Tuesday, January 18, 2011

2010 Barbaric Yawp of the Year

Being that a yawp is a “loud, harsh cry,” and that Tarzan had his loud cry resound over the jungle, and that Walt Whitman wrote, “I sound my barbaric yawp over the roofs of the world, and being that this is my blog, I have created the Barbaric Yawp of the Year. This award recognizes a person’s yawp (voice, work, actions, life), and how it was heard “over the roofs of the world” (affect on others).

But first a few things as to the why. I like award shows that recognize the accomplishments of the past year. I like Time magazine’s Person of the Year. I like those American Film Institute’s Top 100 Lists. I like heroes and heroic stories of literature and of real life.  And I like those moments where the time is taken to say “Thank you.” So it boils down to, I like recognizing those people, movies, books, stories, pictures and moments that show excellence, heroism, courage and humanity that inspire us to achieve more.

For example, I give a Barbaric Yawp to the movie Dead Poets Society that illustrates the barbaric yawp. I give another Yawp to To Kill A Mockingbird for it is a great work of literature and gave us the noble and courageous Atticus Finch who was also named American Film Institute’s number one movie hero. I give a Barbaric Yawp to veterans and soldiers. I give a Barbaric Yawp to my brothers and sisters for they each have earned one through their lives and individual stories. I give a Barbaric Yawp to the student who stood in front of the tanks in Tiananmen Square, the fireman who cradled the body of a two year child after the Oklahoma City Bombing, the “Man in the Water” from the Air Florida plane crash in DC, and to New York firemen who’s first day on the job was 9/11. The list of Barbaric Yawps is long and overdue, and I will share more of these stories later.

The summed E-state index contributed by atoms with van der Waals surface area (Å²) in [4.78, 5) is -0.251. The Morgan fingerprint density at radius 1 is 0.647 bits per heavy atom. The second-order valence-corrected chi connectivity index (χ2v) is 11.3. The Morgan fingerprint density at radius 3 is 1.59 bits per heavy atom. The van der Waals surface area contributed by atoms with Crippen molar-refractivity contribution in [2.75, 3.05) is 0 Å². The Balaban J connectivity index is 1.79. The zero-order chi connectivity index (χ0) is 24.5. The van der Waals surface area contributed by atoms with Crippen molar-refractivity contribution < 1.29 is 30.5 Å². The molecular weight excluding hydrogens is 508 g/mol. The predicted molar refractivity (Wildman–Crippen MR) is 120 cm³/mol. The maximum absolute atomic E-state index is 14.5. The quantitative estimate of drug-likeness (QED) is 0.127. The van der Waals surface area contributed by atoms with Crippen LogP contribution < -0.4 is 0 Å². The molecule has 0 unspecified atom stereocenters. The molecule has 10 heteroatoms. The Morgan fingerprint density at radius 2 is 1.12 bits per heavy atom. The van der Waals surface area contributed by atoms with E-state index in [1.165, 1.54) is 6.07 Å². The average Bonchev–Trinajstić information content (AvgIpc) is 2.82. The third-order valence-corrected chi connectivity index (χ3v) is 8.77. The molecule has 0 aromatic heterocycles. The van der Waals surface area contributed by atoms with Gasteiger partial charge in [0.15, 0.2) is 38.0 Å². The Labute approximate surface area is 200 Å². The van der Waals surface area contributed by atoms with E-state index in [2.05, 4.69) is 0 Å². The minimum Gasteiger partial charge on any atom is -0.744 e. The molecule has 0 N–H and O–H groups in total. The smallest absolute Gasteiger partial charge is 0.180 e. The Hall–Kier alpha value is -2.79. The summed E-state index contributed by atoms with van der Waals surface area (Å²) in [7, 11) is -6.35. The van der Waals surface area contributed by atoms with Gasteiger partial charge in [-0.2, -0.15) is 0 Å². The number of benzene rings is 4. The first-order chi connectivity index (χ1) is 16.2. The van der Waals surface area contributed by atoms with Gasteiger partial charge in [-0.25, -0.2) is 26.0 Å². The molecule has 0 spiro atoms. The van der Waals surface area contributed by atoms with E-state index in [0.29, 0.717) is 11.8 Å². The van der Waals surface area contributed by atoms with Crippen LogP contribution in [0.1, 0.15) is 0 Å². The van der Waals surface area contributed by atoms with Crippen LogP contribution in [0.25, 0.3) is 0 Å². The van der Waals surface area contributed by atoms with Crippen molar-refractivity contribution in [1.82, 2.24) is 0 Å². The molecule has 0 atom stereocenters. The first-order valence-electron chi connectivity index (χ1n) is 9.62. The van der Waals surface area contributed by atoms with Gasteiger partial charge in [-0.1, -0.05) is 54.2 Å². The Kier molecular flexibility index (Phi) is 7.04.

Anyway, now to the 2010 Barbaric Yawp of Year.

Rob Kunik.

It will be almost a year since we lost Rob. His influence on students, peers and family was and is still present. He was a good teacher, husband and friend. His yawp was heard by many. He challenged students with reading diverse text. He stubbornly held them to high standards. He loved his kids and family passionately. He fueled dreams and caused laughter. He had the courage to confront. He was a man of books and sports, a good example of a renaissance man, a Tarzan. His yawp was heard over the rooftops of the world. I would say more, but knowing Rob, he wouldn’t want me to prattle on.

The yawp that some of his students return to him is, “O Captain, My Captain.” Yeah, he liked Whitman and was a fan of Dead Poets Society. So, stand on a desk and give a yell.

It’s a jungle out there.